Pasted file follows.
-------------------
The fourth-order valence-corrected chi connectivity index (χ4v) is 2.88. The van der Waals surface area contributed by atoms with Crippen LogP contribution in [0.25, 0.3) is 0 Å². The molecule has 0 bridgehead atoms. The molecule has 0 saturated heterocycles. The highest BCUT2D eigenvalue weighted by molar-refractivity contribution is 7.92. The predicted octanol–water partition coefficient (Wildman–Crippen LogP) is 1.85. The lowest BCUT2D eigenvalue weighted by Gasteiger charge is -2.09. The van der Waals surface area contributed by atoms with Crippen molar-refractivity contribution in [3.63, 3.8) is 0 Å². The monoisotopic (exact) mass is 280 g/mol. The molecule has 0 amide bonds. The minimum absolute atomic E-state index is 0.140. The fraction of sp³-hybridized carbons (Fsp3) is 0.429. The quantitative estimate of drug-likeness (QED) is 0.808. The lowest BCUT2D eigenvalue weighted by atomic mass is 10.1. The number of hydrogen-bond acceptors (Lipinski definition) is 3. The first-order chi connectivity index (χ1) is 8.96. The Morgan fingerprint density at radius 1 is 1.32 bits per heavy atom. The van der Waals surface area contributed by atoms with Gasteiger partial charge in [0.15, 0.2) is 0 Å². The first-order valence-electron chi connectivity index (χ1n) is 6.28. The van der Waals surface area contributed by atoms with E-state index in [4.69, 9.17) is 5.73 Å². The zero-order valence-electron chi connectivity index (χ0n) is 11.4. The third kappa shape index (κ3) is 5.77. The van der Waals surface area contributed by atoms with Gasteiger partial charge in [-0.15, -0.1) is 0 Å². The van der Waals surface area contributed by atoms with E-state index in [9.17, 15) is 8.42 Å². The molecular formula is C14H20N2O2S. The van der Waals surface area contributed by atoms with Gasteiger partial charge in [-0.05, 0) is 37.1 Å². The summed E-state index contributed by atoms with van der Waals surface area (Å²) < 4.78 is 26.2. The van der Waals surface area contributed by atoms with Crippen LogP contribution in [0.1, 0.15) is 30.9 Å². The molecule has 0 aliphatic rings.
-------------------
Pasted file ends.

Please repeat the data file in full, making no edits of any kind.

The fourth-order valence-corrected chi connectivity index (χ4v) is 2.88. The van der Waals surface area contributed by atoms with Crippen LogP contribution in [0.25, 0.3) is 0 Å². The molecule has 0 bridgehead atoms. The molecule has 0 saturated heterocycles. The highest BCUT2D eigenvalue weighted by molar-refractivity contribution is 7.92. The predicted octanol–water partition coefficient (Wildman–Crippen LogP) is 1.85. The lowest BCUT2D eigenvalue weighted by Gasteiger charge is -2.09. The van der Waals surface area contributed by atoms with Crippen molar-refractivity contribution in [3.63, 3.8) is 0 Å². The monoisotopic (exact) mass is 280 g/mol. The molecule has 0 amide bonds. The minimum absolute atomic E-state index is 0.140. The fraction of sp³-hybridized carbons (Fsp3) is 0.429. The quantitative estimate of drug-likeness (QED) is 0.808. The lowest BCUT2D eigenvalue weighted by atomic mass is 10.1. The number of hydrogen-bond acceptors (Lipinski definition) is 3. The first-order chi connectivity index (χ1) is 8.96. The Morgan fingerprint density at radius 1 is 1.32 bits per heavy atom. The van der Waals surface area contributed by atoms with Gasteiger partial charge in [0.15, 0.2) is 0 Å². The first-order valence-electron chi connectivity index (χ1n) is 6.28. The van der Waals surface area contributed by atoms with E-state index in [4.69, 9.17) is 5.73 Å². The zero-order valence-electron chi connectivity index (χ0n) is 11.4. The third kappa shape index (κ3) is 5.77. The van der Waals surface area contributed by atoms with Gasteiger partial charge in [-0.15, -0.1) is 0 Å². The van der Waals surface area contributed by atoms with E-state index in [9.17, 15) is 8.42 Å². The molecular formula is C14H20N2O2S. The van der Waals surface area contributed by atoms with Gasteiger partial charge in [-0.05, 0) is 37.1 Å². The summed E-state index contributed by atoms with van der Waals surface area (Å²) < 4.78 is 26.2. The van der Waals surface area contributed by atoms with Crippen LogP contribution in [0.1, 0.15) is 30.9 Å². The molecule has 0 aliphatic rings.